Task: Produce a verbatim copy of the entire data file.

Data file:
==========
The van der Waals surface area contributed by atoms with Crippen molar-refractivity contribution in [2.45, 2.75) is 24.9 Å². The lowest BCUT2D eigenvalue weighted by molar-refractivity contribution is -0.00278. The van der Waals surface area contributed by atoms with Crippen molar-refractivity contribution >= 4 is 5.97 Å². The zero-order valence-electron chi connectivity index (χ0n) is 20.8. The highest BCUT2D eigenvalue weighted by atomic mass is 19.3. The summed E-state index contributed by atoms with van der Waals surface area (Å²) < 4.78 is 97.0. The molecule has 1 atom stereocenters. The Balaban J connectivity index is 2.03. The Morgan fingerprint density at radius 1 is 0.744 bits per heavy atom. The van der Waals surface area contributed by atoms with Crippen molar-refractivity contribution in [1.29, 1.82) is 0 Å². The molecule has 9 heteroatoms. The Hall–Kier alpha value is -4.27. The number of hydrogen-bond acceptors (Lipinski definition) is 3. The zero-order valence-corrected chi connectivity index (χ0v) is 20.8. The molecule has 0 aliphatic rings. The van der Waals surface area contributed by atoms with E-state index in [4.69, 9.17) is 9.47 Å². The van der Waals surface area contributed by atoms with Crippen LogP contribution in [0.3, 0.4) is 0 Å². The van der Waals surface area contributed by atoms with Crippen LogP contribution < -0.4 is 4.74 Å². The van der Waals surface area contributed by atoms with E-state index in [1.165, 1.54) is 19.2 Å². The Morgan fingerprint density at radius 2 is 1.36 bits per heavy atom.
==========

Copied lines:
The van der Waals surface area contributed by atoms with Crippen molar-refractivity contribution in [2.45, 2.75) is 24.9 Å². The lowest BCUT2D eigenvalue weighted by molar-refractivity contribution is -0.00278. The van der Waals surface area contributed by atoms with Crippen molar-refractivity contribution >= 4 is 5.97 Å². The zero-order valence-electron chi connectivity index (χ0n) is 20.8. The highest BCUT2D eigenvalue weighted by atomic mass is 19.3. The summed E-state index contributed by atoms with van der Waals surface area (Å²) < 4.78 is 97.0. The molecule has 1 atom stereocenters. The Balaban J connectivity index is 2.03. The Morgan fingerprint density at radius 1 is 0.744 bits per heavy atom. The van der Waals surface area contributed by atoms with Crippen molar-refractivity contribution in [1.29, 1.82) is 0 Å². The molecule has 9 heteroatoms. The Hall–Kier alpha value is -4.27. The number of hydrogen-bond acceptors (Lipinski definition) is 3. The zero-order valence-corrected chi connectivity index (χ0v) is 20.8. The molecule has 0 aliphatic rings. The van der Waals surface area contributed by atoms with E-state index in [4.69, 9.17) is 9.47 Å². The van der Waals surface area contributed by atoms with Crippen LogP contribution in [0.3, 0.4) is 0 Å². The van der Waals surface area contributed by atoms with Crippen LogP contribution < -0.4 is 4.74 Å². The van der Waals surface area contributed by atoms with E-state index in [1.165, 1.54) is 19.2 Å². The Morgan fingerprint density at radius 2 is 1.36 bits per heavy atom.